I hope to promote long-term, constructive dialog with stakeholders, mainly focused on disclosure in the area of finance and accounting, my area of skill on the skill matrix. I look forward to hearing from you.
Building an ESG management framework in dialog with stakeholders to realize sustainable growth.
Independent Outside Director
Q1Could you tell us about the role expected of outside directors and your approach to that role?
My background is in corporate financial analysis at a U.S. financial institution and in investigation at the Financial Services Agency, and I am now engaged in research and teaching at Waseda Business School in the specialized field of corporate responsibility and sustainability in business. As an independent outside director at Shindengen, I will monitor business execution, offering corrections and advice regarding areas that need improvement. At the same time, I hope to help Shindengen incorporate ESG management, my area of expertise, into its corporate strategy. Specifically, I aim to focus on CSR and stakeholder management based on business ethics and enhance dialog with stakeholders from a global perspective while working with the Company to foster a positive corporate culture.
Q2Please tell us your thoughts about the challenges and risks related to increasing the Shindengen Group’s corporate value based on your area of expertise.
Enhancing the value of human capital is one challenge that must be addressed to increase corporate value. As such, several things are key: talent management, flexible human resource allocation, as well as organizational structure and culture to bring out the latent talents of diverse human resources. I hope to quickly determine how Shindengen is currently performing in these areas. In addition, in terms of diversity, I will be looking for opportunities related to the professional success of woman and underutilized talent.
As for risks, I am interested in employees’ organizational mindsets. I will carefully examine such issues, focused mainly on the professional fulfillment of employees. Neglect or failure in this area can sow the seeds of a wide range of risks.
In addition, through dialog with the relevant people in the Group, I want to learn about relationships of trust between employees and corporate management, and assess whether management is being implemented with precision in each division and location, offering advice as needed.
In all of this, it is vital that employees are able to engage in their work based on a full understanding of the intention and purpose underlying the medium-term plan and long-term vision created by management. I hope to offer advice in this regard.
Q3Is there anything you want to especially focus on over the next year?
In terms of stakeholder engagement, I seek to increase the trust of institutional and other investors. Through dialog, I will work to communicate Shindengen’s medium- and long-term potential, so that their expectations will align and, as a result, business partners and local communities will also see that Shindengen has changed for the better.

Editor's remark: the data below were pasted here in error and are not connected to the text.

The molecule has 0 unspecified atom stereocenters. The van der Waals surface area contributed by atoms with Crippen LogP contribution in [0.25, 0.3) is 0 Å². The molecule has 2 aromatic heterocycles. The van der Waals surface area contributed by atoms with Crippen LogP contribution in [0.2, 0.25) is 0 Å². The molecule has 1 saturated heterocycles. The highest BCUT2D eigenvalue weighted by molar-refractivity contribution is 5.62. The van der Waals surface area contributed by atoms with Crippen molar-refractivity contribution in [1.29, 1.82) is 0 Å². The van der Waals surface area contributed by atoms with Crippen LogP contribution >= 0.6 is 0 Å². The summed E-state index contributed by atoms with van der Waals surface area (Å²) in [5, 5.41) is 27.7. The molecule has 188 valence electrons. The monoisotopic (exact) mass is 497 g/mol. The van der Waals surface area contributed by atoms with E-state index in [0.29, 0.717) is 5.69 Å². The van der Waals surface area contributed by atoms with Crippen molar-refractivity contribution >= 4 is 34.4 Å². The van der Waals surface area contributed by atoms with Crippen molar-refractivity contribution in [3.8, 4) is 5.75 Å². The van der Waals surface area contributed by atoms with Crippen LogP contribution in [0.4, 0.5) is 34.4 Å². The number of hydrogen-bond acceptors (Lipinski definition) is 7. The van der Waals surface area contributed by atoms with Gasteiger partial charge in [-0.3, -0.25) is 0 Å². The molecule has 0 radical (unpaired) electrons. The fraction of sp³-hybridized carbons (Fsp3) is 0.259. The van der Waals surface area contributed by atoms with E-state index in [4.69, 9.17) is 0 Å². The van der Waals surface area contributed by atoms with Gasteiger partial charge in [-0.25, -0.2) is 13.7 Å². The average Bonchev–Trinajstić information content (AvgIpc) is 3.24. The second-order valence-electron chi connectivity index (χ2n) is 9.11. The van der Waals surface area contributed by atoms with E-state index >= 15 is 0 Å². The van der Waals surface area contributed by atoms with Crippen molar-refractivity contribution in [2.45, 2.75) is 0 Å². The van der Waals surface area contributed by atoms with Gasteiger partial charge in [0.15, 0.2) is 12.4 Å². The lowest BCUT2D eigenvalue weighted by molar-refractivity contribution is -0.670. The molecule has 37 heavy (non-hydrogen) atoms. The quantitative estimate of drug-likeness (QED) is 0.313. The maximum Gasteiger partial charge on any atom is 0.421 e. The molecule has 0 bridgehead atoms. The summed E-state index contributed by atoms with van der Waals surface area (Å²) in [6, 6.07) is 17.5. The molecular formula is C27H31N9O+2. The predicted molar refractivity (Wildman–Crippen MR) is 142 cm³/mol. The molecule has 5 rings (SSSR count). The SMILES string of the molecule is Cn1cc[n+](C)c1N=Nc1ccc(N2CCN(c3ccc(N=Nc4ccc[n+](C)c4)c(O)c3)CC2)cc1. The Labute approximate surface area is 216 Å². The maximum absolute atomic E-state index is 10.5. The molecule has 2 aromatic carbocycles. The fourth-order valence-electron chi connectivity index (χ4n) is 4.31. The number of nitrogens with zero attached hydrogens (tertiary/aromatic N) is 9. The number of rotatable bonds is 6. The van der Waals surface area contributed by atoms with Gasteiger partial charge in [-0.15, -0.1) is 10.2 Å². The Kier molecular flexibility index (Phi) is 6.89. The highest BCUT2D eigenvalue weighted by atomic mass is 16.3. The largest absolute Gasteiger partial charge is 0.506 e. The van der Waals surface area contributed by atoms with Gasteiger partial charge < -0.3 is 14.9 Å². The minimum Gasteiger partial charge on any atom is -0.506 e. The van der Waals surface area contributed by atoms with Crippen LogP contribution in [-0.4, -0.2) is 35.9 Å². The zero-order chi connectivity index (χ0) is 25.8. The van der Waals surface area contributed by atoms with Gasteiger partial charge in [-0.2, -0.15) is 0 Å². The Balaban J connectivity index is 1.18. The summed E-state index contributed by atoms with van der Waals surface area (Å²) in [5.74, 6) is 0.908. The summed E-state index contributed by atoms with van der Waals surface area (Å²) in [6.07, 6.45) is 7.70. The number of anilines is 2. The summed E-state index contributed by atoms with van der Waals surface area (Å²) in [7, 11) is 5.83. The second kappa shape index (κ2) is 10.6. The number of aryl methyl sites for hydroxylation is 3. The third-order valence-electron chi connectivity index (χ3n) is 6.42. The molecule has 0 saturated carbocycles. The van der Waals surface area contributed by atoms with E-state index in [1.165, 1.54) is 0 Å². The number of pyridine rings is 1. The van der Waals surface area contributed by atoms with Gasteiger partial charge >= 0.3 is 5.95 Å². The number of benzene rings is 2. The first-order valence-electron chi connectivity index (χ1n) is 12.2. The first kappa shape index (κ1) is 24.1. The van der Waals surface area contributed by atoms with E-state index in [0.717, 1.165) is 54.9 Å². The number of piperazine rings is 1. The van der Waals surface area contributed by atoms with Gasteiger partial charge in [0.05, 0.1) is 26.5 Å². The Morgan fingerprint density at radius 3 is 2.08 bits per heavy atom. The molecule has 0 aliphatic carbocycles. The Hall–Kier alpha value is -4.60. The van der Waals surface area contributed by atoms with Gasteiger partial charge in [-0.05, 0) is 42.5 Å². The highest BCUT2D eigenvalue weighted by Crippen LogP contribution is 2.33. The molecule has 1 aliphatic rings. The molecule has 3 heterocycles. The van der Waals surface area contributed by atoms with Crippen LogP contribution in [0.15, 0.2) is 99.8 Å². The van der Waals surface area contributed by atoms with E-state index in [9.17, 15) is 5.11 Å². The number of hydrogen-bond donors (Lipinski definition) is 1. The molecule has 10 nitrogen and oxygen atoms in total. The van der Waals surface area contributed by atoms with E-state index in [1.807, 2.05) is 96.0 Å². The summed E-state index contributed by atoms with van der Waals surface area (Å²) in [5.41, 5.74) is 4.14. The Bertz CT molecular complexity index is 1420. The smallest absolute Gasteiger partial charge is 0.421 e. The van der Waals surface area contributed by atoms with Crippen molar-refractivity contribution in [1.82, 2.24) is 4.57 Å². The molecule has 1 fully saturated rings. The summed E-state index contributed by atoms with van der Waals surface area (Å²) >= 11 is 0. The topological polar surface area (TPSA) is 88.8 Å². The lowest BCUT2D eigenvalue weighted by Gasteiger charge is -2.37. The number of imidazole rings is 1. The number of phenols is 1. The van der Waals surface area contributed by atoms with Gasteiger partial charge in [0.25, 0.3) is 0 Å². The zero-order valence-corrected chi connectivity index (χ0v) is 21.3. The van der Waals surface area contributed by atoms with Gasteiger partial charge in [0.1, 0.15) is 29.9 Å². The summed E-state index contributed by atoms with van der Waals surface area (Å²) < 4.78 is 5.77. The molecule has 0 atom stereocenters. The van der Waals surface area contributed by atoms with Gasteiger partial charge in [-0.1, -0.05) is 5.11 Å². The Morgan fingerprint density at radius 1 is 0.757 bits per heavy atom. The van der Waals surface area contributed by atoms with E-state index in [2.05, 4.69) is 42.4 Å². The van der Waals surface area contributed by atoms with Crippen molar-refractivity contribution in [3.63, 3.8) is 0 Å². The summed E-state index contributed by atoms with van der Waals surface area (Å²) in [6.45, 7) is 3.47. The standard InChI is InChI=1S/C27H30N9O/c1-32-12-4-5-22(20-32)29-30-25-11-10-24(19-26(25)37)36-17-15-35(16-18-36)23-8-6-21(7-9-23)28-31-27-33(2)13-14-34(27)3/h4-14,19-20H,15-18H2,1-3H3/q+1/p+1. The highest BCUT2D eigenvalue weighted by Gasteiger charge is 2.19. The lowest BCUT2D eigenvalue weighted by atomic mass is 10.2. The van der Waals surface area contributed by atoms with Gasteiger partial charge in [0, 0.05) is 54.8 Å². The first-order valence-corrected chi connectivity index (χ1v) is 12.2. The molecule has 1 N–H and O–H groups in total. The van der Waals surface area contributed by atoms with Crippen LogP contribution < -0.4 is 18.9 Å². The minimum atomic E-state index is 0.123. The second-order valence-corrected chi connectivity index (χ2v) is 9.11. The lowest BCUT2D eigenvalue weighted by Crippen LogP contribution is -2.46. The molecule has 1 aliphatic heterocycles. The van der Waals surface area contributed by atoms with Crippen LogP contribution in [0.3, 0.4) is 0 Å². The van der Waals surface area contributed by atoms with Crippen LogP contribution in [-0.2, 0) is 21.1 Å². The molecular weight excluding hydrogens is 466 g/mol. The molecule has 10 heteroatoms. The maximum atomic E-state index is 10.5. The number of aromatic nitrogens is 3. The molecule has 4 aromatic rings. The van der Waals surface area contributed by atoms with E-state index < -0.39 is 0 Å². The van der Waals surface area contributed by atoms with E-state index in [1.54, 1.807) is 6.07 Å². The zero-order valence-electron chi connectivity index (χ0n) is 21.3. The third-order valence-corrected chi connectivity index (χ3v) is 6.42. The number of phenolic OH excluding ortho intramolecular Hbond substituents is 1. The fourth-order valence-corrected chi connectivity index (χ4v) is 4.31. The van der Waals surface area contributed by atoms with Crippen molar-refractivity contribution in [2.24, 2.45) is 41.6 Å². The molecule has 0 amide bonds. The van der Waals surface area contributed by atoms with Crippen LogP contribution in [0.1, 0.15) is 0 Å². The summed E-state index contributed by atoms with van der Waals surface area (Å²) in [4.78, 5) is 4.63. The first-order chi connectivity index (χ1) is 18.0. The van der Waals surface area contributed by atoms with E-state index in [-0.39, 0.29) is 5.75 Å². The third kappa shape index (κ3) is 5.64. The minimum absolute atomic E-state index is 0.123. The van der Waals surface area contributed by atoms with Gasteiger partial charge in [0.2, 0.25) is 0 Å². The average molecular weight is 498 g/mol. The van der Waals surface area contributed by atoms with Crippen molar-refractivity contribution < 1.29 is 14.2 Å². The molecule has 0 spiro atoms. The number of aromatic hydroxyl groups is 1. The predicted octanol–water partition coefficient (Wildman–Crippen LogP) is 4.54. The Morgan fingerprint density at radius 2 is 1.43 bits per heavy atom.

To this end, proactively engaging in dialog with diverse stakeholders and listening to a wide range of opinions is crucial. I will also pay close attention to the flow of information to examine whether or not such opinions are reaching management, and whether they are being properly utilized in actual operations. When the necessary information does not reach decision makers, it can lead to the emergence of reputational risks, damaging trust in ways that take tremendous work to repair. Of course, too much risk aversion, be it reputational or otherwise, is also a problem, so I will strive to find the right balance to contribute to swift, accurate decision making.
Q4Do you have any message for stakeholders?
Thinking about ESG issues, for governance, most concerns can be adequately dealt with by setting up systems appropriate to a company’s size and resources within the frameworks of domestic rules. When it comes to environmental and social considerations, however, companies face strong societal demands to address problems of global proportion, like climate change and human rights issues, as outlined in the Sustainability Development Goals and Paris Agreement. No one company by itself can address human rights issues in the supply chain—doing so requires information sharing with industry associations and other actors. Identifying issues in this way to build a responsible ESG management system is how companies can truly achieve profitable and sustainable growth.
It is vital to not implement ESG management in form alone, overly focused on compliance with various guidelines. Rather, companies must do so in substance, creating systems that increase employee motivation. Prioritizing the allocation of management resources to this end and then advancing disclosure as needed seems to me the correct order to go about this.
Only with such a foundation in place can we pursue organizational activation, value creation through innovation, and the return of that value to stakeholders. This is why I hope to help Shindengen quickly build an effective ESG management system.